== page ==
Most people seem to take someone saying “Information wants to be free” as some sort of nerd joke, or as a justification for piracy, theft of trade secrets or some other dubious or illegal activity. The point it entirely missed there: Information not only wants to be free, it makes itself free… or rather, it’s made free by the process of technological innovation. Information wants to be free just like water wants to run downhill… of course you can lift it in a bucket, but it’ll flow downhill again as soon as the bucket is knocked over.
Consider what happened when Napster was put under legal pressure and the system failed? Napster was immediately replaced by newer, distributed systems. Technology leaped to meet this new challenge, and we got Direct Connect and eventually BitTorrent. The only way to get at these technologies was to adopt a broader strategy to prevent people from doing things they want to do… which means new laws, letting just about anyone monitor private communications to find when you’re doing something “wrong” (under their own definition of “wrong”).
Does it sound outrageous? Like something out of 1984? Well, it’s already happening. In Sweden, from the 1st of January 2009 (also known as tomorrow) a new law is in effect that lets the government monitor and save any traffic that passes the border of the country (which, to be honest, is basically every single Internet access). Technology will find a way around this. The law, supposedly in place to hunt terrorists, will fail in every way to catch those intended as targets, since these people will simply encrypt their communications with a protocol resistant to man in the middle attacks.
So will the law not have any effect at all then? Of course it’ll have an effect — it can be used against people who don’t bother to encrypt their transmissions because they don’t think they’ve done anything wrong. Like people who don’t agree with the authorities about new laws, maybe. Or maybe people who want to organize to have other less abusive politicians elected the next time around? Anyway, I digress.
It gets even better than that. Another law is now being mashed through the “democratic” system (all major parties support it, so the poor citisens have nothing to vote for if they dislike it). This new law will let anyone with slight suspicions about copyright infringement request your personal information from your ISP if they have your IP, and without further proof they’ll be able to issue what in essence is a privately issued fine.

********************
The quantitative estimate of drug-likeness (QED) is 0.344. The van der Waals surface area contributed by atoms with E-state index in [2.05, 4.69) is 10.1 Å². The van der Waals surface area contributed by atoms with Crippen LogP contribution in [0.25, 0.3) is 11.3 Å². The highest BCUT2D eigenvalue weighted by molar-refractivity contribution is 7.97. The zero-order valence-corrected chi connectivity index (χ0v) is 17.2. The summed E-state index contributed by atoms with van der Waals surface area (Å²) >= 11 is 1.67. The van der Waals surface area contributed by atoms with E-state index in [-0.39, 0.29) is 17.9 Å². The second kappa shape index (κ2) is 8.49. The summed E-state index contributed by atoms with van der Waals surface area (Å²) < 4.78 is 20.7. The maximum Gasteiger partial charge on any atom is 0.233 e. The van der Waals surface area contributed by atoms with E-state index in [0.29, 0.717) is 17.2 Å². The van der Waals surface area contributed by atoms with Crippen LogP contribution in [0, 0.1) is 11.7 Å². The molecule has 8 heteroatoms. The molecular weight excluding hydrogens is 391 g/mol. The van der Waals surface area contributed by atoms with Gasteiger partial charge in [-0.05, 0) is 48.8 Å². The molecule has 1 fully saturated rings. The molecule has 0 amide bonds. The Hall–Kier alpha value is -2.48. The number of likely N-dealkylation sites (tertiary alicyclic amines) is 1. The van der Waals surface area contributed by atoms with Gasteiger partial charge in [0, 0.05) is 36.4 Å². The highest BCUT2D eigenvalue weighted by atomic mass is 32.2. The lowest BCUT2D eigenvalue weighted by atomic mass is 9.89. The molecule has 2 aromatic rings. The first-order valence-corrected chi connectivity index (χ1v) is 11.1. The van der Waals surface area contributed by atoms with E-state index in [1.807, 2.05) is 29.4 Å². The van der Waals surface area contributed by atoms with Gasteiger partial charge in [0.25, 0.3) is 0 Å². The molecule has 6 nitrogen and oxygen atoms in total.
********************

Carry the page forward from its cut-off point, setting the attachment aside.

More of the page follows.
I believe again that technology will find ways around this. Let me give you an outline of such a scheme… everyone interested runs a local proxy. The proxy is connected to a p2p network of available clients. Each time an web access is done through the proxy, it’ll select a random client and use it to bounce the connection out onto the internet. The connection between clients can be public key-encrypted, which means all traffic essentially becomes random, and it’ll be impossible to track a session to a single client. I know there’s a bunch of problems with that, but a dedicated group of hackers could surely make it work.
So again the people who end up in trouble are not the high-volume culprits, the people who make money off of piracy… but rather the single moms who just wanted to see the end of that episode they missed when the baby started crying.
As coders, our work tends to be rather shallow on the grand scheme of things. I make games for people’s amusement, others make accounting systems or social websites. But maybe, maybe, just as BitTorrent and Napster are so accesible technologies that everyone can use them, maybe we can make new technologies to protect users’ privacy that are available to everyone in the same way. In a way, this is our big chance as software engineers and hackers to stand up for democracy, to fuel the internet revolution, and to actually make a difference in society with what we do. To make sure information stays free.
The only way to get around that would be to outlaw the use of the technology itself. Just like China.